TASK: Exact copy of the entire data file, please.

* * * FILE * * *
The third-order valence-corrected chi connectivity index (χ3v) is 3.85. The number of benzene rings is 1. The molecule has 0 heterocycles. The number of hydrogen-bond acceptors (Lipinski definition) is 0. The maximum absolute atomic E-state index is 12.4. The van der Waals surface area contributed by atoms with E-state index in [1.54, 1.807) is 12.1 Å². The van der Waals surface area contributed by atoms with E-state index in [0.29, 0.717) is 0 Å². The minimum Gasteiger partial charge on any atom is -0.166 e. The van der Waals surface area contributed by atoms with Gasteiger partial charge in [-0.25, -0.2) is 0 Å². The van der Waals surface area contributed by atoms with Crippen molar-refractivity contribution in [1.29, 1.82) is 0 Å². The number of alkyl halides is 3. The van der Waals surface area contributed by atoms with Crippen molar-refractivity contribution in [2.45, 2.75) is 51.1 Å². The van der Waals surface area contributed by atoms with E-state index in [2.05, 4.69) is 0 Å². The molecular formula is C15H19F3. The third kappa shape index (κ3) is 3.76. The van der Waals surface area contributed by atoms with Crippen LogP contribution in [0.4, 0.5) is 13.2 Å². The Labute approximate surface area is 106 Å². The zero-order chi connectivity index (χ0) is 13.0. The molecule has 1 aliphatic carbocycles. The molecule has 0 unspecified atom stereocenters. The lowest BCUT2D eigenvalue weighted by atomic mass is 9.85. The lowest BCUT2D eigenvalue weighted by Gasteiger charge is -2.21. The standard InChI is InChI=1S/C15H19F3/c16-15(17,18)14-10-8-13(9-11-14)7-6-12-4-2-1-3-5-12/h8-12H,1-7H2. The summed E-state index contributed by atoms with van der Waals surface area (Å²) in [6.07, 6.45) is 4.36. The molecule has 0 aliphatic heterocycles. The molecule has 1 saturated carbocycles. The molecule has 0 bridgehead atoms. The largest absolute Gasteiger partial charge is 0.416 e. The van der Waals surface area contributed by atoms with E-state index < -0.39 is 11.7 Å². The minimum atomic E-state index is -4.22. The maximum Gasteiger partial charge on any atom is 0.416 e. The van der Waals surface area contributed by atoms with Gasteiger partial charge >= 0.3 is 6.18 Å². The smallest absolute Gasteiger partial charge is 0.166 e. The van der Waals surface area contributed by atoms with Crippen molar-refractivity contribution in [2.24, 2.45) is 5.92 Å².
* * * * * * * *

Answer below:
The third-order valence-corrected chi connectivity index (χ3v) is 3.85. The number of benzene rings is 1. The molecule has 0 heterocycles. The number of hydrogen-bond acceptors (Lipinski definition) is 0. The maximum absolute atomic E-state index is 12.4. The van der Waals surface area contributed by atoms with E-state index in [1.54, 1.807) is 12.1 Å². The van der Waals surface area contributed by atoms with E-state index in [0.29, 0.717) is 0 Å². The minimum Gasteiger partial charge on any atom is -0.166 e. The van der Waals surface area contributed by atoms with Gasteiger partial charge in [-0.25, -0.2) is 0 Å². The van der Waals surface area contributed by atoms with Crippen molar-refractivity contribution in [1.29, 1.82) is 0 Å². The number of alkyl halides is 3. The van der Waals surface area contributed by atoms with Crippen molar-refractivity contribution in [2.45, 2.75) is 51.1 Å². The van der Waals surface area contributed by atoms with E-state index in [2.05, 4.69) is 0 Å². The molecular formula is C15H19F3. The third kappa shape index (κ3) is 3.76. The van der Waals surface area contributed by atoms with Crippen LogP contribution in [0.4, 0.5) is 13.2 Å². The Labute approximate surface area is 106 Å². The zero-order chi connectivity index (χ0) is 13.0. The molecule has 1 aliphatic carbocycles. The molecule has 0 unspecified atom stereocenters. The lowest BCUT2D eigenvalue weighted by atomic mass is 9.85. The lowest BCUT2D eigenvalue weighted by Gasteiger charge is -2.21. The standard InChI is InChI=1S/C15H19F3/c16-15(17,18)14-10-8-13(9-11-14)7-6-12-4-2-1-3-5-12/h8-12H,1-7H2. The summed E-state index contributed by atoms with van der Waals surface area (Å²) in [6.07, 6.45) is 4.36. The molecule has 0 aliphatic heterocycles. The molecule has 1 saturated carbocycles. The molecule has 0 bridgehead atoms. The largest absolute Gasteiger partial charge is 0.416 e. The van der Waals surface area contributed by atoms with E-state index < -0.39 is 11.7 Å². The minimum atomic E-state index is -4.22. The maximum Gasteiger partial charge on any atom is 0.416 e. The van der Waals surface area contributed by atoms with Gasteiger partial charge >= 0.3 is 6.18 Å². The smallest absolute Gasteiger partial charge is 0.166 e. The van der Waals surface area contributed by atoms with Crippen molar-refractivity contribution in [2.24, 2.45) is 5.92 Å².